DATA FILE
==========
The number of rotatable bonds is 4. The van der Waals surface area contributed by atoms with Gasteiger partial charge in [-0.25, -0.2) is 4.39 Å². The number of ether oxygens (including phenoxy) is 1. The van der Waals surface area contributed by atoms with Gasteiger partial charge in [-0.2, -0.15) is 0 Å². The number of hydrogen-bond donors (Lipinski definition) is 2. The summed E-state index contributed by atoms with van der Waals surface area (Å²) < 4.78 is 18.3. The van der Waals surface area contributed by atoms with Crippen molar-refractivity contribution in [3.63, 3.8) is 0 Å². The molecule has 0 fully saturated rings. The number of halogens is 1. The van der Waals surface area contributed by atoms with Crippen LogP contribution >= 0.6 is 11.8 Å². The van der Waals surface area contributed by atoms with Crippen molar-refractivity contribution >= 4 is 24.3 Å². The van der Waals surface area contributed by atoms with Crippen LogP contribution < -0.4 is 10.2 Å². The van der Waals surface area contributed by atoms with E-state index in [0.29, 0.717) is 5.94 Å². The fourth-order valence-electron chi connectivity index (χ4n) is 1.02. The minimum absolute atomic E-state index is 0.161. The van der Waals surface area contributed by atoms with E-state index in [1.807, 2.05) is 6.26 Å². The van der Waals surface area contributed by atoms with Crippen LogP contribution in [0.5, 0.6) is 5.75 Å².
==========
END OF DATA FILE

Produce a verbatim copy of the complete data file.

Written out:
The number of rotatable bonds is 4. The van der Waals surface area contributed by atoms with Gasteiger partial charge in [-0.25, -0.2) is 4.39 Å². The number of ether oxygens (including phenoxy) is 1. The van der Waals surface area contributed by atoms with Gasteiger partial charge in [-0.2, -0.15) is 0 Å². The number of hydrogen-bond donors (Lipinski definition) is 2. The summed E-state index contributed by atoms with van der Waals surface area (Å²) < 4.78 is 18.3. The van der Waals surface area contributed by atoms with Crippen molar-refractivity contribution in [3.63, 3.8) is 0 Å². The molecule has 0 fully saturated rings. The number of halogens is 1. The van der Waals surface area contributed by atoms with Crippen LogP contribution >= 0.6 is 11.8 Å². The van der Waals surface area contributed by atoms with Crippen molar-refractivity contribution >= 4 is 24.3 Å². The van der Waals surface area contributed by atoms with Crippen LogP contribution < -0.4 is 10.2 Å². The van der Waals surface area contributed by atoms with E-state index in [0.29, 0.717) is 5.94 Å². The fourth-order valence-electron chi connectivity index (χ4n) is 1.02. The minimum absolute atomic E-state index is 0.161. The van der Waals surface area contributed by atoms with E-state index in [1.807, 2.05) is 6.26 Å². The van der Waals surface area contributed by atoms with Crippen LogP contribution in [0.5, 0.6) is 5.75 Å².